Though research is inconsistent, a recent review has suggested a dose-response effect: the more vigorous the exercise, the greater the benefits.2 A recent meta-analysis supports this view. It included fifty studies of exercise interventions of adults at high risk for T2DM, or who already had the disorder. Compared to control and continuous training, high intensity interval training was linked to a significant reduction in insulin resistance.3

How does weight loss fit into the equation?

Some studies suggest that exercise unaccompanied by weight loss may improve insulin resistance in the short-term, but insulin resistance often comes back to baseline after stopping exercise. Other studies indicate that dieting alone does not improve muscle metabolism, and that exercise-induced weight loss improves insulin sensitivity most effectively. Exercise-induced weight loss may increase mitochondrial oxidative capacity, decrease endogenous glucose production, and change body composition, all of which contribute to improved metabolic parameters. Moreover, exercise-induced changes in body composition may contribute to sustained improvements in glucose sensitivity.2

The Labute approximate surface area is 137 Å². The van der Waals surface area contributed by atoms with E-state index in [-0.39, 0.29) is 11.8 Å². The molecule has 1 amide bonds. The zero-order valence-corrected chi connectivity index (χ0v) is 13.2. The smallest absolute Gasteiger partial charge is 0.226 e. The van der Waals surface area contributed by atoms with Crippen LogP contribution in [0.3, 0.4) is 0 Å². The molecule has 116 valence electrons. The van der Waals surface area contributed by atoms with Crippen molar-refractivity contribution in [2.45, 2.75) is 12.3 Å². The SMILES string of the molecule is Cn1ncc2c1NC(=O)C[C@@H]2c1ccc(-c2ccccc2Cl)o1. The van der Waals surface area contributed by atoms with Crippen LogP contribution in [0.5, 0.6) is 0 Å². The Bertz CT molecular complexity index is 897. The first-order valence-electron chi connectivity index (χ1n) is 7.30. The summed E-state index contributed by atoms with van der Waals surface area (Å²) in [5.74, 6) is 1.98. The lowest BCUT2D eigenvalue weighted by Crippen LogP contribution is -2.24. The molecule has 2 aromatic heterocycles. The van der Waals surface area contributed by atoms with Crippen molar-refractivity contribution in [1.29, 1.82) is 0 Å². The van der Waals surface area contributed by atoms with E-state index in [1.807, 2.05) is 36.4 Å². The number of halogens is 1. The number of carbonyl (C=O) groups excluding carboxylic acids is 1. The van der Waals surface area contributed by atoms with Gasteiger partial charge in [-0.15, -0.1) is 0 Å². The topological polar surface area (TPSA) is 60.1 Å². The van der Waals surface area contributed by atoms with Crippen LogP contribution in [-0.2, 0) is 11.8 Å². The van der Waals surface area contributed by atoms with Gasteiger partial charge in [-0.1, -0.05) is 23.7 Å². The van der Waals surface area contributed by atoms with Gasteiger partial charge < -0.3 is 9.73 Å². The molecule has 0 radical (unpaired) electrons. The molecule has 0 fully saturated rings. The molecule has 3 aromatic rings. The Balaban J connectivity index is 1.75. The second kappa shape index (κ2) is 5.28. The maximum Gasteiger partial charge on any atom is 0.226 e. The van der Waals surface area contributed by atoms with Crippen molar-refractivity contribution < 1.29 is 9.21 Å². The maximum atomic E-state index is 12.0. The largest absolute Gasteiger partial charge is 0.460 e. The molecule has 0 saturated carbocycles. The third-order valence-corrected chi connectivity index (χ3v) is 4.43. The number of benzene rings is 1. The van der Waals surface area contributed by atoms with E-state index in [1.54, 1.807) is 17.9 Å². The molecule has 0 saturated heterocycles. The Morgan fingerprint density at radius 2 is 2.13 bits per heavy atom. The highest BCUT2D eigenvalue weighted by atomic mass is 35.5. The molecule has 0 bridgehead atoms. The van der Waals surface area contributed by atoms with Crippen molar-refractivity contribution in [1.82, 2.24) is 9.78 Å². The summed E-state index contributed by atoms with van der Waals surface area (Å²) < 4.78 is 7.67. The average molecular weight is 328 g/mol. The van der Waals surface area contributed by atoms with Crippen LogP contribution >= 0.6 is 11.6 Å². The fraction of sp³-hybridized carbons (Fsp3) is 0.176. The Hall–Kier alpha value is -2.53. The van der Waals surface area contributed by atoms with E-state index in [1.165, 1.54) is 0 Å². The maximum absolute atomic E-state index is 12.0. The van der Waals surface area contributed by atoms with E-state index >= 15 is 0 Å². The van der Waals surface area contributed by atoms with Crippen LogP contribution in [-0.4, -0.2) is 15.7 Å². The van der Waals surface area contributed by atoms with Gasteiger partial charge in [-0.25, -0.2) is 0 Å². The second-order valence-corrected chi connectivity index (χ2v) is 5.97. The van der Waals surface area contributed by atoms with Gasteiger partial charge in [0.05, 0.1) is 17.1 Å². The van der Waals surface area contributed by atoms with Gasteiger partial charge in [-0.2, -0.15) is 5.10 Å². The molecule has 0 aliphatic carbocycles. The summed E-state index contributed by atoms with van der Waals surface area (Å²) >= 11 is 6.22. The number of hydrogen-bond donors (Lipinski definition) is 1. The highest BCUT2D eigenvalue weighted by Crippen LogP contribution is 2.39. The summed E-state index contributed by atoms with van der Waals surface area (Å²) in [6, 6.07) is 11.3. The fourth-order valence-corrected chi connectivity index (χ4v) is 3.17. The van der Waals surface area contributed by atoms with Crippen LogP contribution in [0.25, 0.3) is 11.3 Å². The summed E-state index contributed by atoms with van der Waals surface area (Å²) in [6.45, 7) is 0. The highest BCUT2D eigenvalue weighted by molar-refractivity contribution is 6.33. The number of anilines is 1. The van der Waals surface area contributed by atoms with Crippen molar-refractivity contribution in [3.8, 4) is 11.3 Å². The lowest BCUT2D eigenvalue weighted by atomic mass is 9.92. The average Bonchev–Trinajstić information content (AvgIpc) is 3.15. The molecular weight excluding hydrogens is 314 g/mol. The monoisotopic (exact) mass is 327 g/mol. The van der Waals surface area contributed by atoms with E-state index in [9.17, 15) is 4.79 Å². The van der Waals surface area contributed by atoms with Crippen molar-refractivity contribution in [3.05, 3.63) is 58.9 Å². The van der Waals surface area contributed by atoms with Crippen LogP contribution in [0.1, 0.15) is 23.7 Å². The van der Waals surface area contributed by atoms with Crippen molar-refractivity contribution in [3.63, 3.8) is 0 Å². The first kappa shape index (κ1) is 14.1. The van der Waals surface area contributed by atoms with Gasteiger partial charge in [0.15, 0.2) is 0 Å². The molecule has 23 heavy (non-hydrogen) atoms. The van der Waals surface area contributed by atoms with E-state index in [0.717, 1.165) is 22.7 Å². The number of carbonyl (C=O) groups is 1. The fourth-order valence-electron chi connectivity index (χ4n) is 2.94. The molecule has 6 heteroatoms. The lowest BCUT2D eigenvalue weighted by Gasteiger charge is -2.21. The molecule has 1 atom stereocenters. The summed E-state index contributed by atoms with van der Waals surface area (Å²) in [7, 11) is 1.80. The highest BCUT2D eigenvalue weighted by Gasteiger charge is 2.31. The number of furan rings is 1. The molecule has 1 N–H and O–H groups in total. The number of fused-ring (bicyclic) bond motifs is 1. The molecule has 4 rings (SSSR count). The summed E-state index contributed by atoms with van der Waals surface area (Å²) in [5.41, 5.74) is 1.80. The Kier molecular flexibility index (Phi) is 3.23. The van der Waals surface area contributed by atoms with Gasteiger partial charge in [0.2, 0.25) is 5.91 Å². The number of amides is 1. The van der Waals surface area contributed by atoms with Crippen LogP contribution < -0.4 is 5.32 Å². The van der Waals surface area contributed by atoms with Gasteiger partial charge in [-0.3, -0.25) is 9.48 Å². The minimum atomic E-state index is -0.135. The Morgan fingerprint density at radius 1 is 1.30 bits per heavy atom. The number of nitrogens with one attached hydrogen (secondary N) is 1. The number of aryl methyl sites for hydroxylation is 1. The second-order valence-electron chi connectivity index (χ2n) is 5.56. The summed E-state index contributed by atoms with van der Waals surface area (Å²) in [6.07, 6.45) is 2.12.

What’s really going on: underlying mechanisms

Exercise increases lean muscle mass, decreases oxidative stress, and improves mitochondrial function, all of which have been linked to improvements in glucose sensitivity.1,4 Exercise may also have an impact on whole body metabolism via effects on central control mechanisms in the brain that decrease appetite and food consumption. Perhaps most remarkable, though, are the anti-inflammatory effects of exercise, which may help improve the low-grade inflammatory state of metabolic syndrome and diabetes.1